The Midland Hotel stands at the intersection of a range of talents who have featured earlier in this blog. It was designed by Oliver Hill, who would later be responsible for the design of Newbury Park bus station in London. He told the Midland that he planned to build the “first really modern hotel in the country”, an ambition he achieved in part because he wanted a ‘complete’ design, not just an exterior to be fitted out internally by other hands. He commissioned sculptor Eric Gill (whose work also adorns London Underground headquarters 55 Broadway, and anything which uses the Gill Sans typeface) to produce several pieces of art for the hotel. The mullions which divide the windows on the central stairway tower over the main entrance are topped by seahorses sculpted by Gill.
Moving inside the hotel through that same entrance brings you into a fabulous lobby, dominated by one of the most impressive Modernist staircases you’ll ever find. Right at the top of the staircase, on the ceiling, is a circular panel designed by Gill, showing Triton, Greek messenger god of the sea. Behind the reception desk is a Gill relief sculpture ‘Odysseus being welcomed from the sea by Nausicaa’.
The cafe/restaurant was decorated with frescoes by artist Eric Ravilious (who worked on London Transport publicity, painted transport art, and featured in this earlier article) and his wife Tirzah Garwood, though the frescoes depicting morning and evening deteriorated in just a few years because the plaster wasn’t properly prepared for the work (see them at the RIBA photo archive, here).
Like many early 20th Century buildings, the Midland Hotel struggled to retain its original purpose as the world changed around it in the latter part of the century. The newly nationalised British Railways sold it off and while it survived in the private sector for a while, it later fell into decline and eventually disrepair as the leisure market changed.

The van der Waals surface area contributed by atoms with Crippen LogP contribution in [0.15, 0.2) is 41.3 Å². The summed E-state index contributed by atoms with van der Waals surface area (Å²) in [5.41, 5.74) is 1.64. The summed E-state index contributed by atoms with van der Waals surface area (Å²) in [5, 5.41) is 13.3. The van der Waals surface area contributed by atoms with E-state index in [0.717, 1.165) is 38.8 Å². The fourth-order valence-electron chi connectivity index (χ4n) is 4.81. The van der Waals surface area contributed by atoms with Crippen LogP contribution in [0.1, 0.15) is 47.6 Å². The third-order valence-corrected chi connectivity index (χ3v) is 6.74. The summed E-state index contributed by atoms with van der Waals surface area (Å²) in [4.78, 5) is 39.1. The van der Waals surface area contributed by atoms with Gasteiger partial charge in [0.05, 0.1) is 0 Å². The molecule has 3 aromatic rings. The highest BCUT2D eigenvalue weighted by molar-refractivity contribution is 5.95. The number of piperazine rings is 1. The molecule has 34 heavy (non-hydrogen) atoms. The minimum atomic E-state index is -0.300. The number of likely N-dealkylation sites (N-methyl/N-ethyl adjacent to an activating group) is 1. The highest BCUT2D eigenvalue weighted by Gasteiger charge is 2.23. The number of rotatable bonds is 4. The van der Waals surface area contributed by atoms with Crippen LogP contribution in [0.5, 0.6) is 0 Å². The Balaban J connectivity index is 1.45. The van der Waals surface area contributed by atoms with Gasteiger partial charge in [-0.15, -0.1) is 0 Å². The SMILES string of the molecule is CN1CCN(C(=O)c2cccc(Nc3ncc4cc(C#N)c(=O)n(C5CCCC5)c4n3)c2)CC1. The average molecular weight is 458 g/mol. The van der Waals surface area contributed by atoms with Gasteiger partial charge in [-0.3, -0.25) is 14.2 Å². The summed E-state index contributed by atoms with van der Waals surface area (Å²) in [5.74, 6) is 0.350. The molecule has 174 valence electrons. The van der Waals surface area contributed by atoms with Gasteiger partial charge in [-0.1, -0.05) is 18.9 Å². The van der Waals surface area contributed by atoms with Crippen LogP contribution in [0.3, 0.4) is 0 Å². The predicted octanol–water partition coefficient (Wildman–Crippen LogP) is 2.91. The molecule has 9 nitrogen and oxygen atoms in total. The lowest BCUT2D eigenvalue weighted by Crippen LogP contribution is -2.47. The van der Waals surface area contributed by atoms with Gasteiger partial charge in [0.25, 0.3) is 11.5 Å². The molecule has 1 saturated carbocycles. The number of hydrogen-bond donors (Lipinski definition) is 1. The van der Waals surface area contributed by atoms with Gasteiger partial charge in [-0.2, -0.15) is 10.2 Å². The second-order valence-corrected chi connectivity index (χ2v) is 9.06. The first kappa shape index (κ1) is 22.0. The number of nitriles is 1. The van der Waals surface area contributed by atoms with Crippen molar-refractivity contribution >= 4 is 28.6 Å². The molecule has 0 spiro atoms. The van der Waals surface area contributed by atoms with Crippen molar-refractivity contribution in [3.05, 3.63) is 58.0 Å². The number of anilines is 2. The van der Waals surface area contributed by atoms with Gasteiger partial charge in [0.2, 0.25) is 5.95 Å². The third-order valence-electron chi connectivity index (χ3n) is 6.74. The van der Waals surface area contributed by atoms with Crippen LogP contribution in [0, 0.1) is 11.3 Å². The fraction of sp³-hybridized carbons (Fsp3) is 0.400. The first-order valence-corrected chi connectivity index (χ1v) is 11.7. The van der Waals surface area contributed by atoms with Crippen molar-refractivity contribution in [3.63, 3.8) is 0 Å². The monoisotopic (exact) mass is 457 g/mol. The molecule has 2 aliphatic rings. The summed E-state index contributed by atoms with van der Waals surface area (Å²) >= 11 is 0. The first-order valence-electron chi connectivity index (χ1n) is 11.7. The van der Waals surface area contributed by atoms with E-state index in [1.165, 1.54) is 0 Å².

Although the hotel starred in an episode of the ITV series Poirot in the 1980s, for which the Ravilious murals were recreated, by the Millennium it was verging on the derelict. Fortunately, development company Urban Splash bought the Midland and completely refurbished it, adding an extra floor on the top to make the hotel a more viable proposition. It reopened in 2008, and is now managed by English Lakes Hotels. It was listed at Grade II* by Historic England as long ago as 1976, and the building has finally caught up with its own importance. The recreated Ravilious murals in the cafe/restaurant were lost during the Urban Splash restoration, but were re-recreated in a slightly different location by artist Jonquil Cook in November 2013 in what is now called the Ravilious Rotunda Bar.
The Midland Hotel is one of those buildings that has anchored itself firm in the affections and conciousness of its local community. So it is that it was the launchpad for a cuddly dog which was recently lofted into space (I don’t make this stuff up, you can read about it here) but lost on its return to (probably) Burnley. The hotel also holds regular special events such as Vintage by the Sea and 2016’s Celebration of Seafood. I hope a player from The Prawns was in attendance.
How to Find the Midland Hotel, Morecambe
Bibliography and Further Reading
Historic England listing record for the Midland Hotel, here
Urban Splash Midland Hotel factsheet, here
English Lakes Hotel blog article on the Ravilious murals and their recreation, here
Friends of the Midland Hotel website, here
The Midland Hotel’s official website, with 360° views of some areas, here
…and anything linked to in the text above